Healthcare informatics has come a long way since its founding visionaries saw a way to use technology to extract healthcare data to improve patient care. But a new era has arrived and health systems are now facing the new challenge of maintaining massive amounts of powerful data that’s sitting unused in expensive storage. The next phase of healthcare informatics is for health systems to move from data acquisition to data extraction, so they can use the insights of the data to prioritize which areas will benefit the most by using data to improve quality and reduce costs.
The most common types of data architectures for EDWs are: the enterprise data model, the summary data mart (also called the star schema), and the adaptive or Late-Binding™ data model. These three models differ in when they bind (early to late). So what does it mean to bind data late? It doesn’t mean to bind everything late, but the model recognizes that rules and vocabularies that are volatile should be bound later. Once a clear analytics use case calls for the data, then bind it. The binding option for a late-binding architecture are: Bind in the source system. Bind during ETL to the source mart. Bind in the source mart. Bind during ETL to the customized data mart (SAM). Bind in the SAM. Bind in the visualization layer.
An EDW is the only viable solution for driving healthcare analytics. This fact has resulted in many BI tools and visualization solutions being marketed as cloud data warehouses, promising quick, user-friendly answers. While they do a great job of visualizing data and exposing it to end users, these tools cannot replace an EDW for 5 reasons in particular:
i. BI tools don’t optimize healthcare data- optimizing data and exposing data-quality issues represents a significant chunk of the initial stages of an EDW project. BI tools just can’t offer this functionality.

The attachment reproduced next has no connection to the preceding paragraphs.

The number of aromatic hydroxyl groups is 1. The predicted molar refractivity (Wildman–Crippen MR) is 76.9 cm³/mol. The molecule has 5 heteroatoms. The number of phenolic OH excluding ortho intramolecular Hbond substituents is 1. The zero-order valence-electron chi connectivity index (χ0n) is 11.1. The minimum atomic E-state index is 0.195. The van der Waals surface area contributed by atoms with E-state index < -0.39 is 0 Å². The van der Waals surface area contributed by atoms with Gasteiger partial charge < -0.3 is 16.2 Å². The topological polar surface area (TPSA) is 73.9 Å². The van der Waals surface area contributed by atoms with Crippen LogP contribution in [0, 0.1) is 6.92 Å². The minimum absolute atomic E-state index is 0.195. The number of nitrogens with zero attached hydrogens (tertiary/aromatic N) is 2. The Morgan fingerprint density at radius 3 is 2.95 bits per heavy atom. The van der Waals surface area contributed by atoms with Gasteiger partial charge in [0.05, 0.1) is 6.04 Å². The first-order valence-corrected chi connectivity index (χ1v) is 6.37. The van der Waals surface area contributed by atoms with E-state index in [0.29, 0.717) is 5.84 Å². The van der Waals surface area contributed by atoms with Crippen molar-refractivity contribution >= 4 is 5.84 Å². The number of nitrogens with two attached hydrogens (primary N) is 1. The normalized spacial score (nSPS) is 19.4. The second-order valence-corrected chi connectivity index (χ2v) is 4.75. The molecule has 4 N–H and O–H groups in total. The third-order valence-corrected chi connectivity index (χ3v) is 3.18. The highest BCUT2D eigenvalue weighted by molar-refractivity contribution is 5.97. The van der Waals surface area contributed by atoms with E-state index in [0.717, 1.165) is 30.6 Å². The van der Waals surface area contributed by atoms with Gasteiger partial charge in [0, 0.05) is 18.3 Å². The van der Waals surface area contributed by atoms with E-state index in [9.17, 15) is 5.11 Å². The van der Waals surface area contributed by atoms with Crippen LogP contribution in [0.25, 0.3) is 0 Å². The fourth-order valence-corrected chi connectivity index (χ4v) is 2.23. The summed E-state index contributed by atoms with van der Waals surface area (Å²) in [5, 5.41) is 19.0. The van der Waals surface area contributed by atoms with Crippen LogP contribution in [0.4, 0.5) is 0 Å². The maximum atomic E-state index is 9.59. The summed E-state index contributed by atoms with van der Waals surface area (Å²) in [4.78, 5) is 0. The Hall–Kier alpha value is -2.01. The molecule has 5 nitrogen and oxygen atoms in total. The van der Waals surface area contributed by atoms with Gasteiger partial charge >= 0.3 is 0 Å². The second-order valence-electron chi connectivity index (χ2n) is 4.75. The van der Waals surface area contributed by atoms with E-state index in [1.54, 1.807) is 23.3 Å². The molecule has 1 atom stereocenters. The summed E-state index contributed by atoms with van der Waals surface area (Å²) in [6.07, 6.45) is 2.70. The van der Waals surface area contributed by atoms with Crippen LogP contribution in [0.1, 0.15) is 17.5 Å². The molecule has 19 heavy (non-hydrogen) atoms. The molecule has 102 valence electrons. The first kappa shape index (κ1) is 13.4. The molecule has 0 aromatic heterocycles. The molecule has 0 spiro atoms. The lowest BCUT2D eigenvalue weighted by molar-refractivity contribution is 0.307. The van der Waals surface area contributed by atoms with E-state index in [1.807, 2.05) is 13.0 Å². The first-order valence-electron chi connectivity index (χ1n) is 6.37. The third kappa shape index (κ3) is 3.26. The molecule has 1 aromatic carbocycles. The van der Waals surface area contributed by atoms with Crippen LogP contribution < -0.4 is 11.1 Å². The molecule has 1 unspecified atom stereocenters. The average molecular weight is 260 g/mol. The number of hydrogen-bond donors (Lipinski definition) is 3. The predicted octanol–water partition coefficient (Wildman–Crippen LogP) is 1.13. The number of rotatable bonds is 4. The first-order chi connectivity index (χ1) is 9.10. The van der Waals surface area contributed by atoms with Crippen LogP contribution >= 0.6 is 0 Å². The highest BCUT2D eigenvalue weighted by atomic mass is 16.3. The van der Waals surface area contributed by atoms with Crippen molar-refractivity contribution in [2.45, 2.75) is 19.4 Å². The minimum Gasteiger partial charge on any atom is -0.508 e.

ii. BI tools can’t handle large amounts of healthcare data- one patient encounter can general hundreds of rows of data, meaning that reports from BI tools will be slow to generate and inefficient.
iii. BI tools don’t work well with healthcare data at different levels of granularity- Some tools have difficulty displaying the one-to-many and many-to-many data relationships required in healthcare.
iv. BI tools can’t optimize healthcare data for multiple user types- Applying logic against the data so it is understandable at multiple levels for different audiences is something BI tools simply cannot do.
v. BI tools don’t provide for modularity, understandability, and code reuse
The star schema approach to data warehouses is simple and straightforward. Its design is considered best practice for a wide variety of industries. But it lacks the flexibility and adaptability necessary for the healthcare industry. A Late-Binding™ approach, on the other hand, is designed specifically for the analytics needs of healthcare providers. It offers the flexibility to mine the vast number of variables and relationships in healthcare data effectively and leave room for the inevitable future changes.